Wherever you put your flashbacks, make sure they fall as close as possible to the plot points where they’re relevant, so the memory is fresh in your reader’s mind as they see what the character is now facing.

 

How do you avoid confusing your reader?

We now know why flashbacks can be powerful tools in your plot, and we know where to put them, so let’s talk about the nitty gritty details: how do you move into and out of a flashback without confusing your reader?

Step 1: Use a trigger

First of all, you need a trigger in your current timeline that throws your character back to the memory in the flashback. Maybe it’s a word or phrase, a certain smell, or a sound, like a door slamming or the rumble of a train. Not only will it provide a good bridge between the present and the past, as the character experiences the same thing in both timelines, but it also shows how powerful the memory is to grab ahold of your character using an otherwise ordinary sensation.

Step 2: Transition to the past

From there, use certain words or punctuation to make it clear we’re now moving into the past, like, “He had been nine years old,” “That day was still vivid in my mind,” or even just putting an ellipsis (“…”) after the reference to the memory. Phrases like these are usually enough to signal the scene-shift to the past, without using overly telegraphing and clichéd phrases like, “She replayed the moment in her head.”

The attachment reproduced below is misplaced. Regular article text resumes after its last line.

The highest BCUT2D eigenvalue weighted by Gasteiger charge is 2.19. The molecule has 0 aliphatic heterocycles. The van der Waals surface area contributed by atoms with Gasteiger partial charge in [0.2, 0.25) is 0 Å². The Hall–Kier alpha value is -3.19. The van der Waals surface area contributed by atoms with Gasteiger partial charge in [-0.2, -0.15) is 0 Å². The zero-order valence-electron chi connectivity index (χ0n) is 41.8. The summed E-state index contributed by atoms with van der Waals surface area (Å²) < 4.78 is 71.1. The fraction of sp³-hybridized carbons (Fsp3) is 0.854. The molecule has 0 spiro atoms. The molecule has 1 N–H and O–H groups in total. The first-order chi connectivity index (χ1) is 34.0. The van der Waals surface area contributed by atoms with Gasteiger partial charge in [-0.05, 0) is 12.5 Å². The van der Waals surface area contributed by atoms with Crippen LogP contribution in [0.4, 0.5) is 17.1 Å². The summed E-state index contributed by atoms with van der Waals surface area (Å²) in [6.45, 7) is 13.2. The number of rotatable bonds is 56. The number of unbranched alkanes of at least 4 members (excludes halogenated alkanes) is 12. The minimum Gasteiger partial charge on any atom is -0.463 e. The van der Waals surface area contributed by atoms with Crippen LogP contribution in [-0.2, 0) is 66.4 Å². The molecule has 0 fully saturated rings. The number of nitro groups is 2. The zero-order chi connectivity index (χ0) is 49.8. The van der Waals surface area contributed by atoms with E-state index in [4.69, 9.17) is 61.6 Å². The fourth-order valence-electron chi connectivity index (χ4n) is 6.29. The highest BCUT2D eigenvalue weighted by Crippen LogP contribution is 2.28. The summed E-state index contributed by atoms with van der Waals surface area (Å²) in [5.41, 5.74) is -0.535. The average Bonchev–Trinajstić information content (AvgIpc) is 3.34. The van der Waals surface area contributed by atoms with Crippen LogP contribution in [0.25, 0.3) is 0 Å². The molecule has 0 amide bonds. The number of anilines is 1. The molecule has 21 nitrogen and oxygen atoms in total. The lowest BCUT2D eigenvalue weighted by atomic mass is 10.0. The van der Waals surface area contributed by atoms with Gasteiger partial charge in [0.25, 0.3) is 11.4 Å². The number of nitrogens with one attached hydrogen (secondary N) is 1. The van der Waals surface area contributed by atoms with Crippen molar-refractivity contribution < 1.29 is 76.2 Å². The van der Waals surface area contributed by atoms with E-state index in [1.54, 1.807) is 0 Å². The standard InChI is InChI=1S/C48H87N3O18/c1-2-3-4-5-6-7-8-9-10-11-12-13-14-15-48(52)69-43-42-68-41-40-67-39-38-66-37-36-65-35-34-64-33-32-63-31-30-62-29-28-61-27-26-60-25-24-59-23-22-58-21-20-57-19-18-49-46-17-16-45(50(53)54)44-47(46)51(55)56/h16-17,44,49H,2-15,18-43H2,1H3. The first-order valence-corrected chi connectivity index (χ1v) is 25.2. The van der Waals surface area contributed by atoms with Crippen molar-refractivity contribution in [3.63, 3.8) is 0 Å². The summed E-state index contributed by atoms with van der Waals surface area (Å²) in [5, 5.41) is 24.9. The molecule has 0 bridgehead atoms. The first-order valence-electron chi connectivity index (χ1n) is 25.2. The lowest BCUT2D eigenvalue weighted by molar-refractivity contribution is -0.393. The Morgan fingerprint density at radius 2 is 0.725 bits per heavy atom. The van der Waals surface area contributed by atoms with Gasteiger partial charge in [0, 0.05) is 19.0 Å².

Step 3: Change the verb tense

Another important aspect of moving into the flashback is changing your verb tense. You are moving from a current timeline to a past one, so your verb tense should reflect that as you transition into it. If your book is in present tense, this means changing to past tense (“he says” to “he said”), and if it’s in past tense, it means moving to past perfect (“she said” to “she had said”).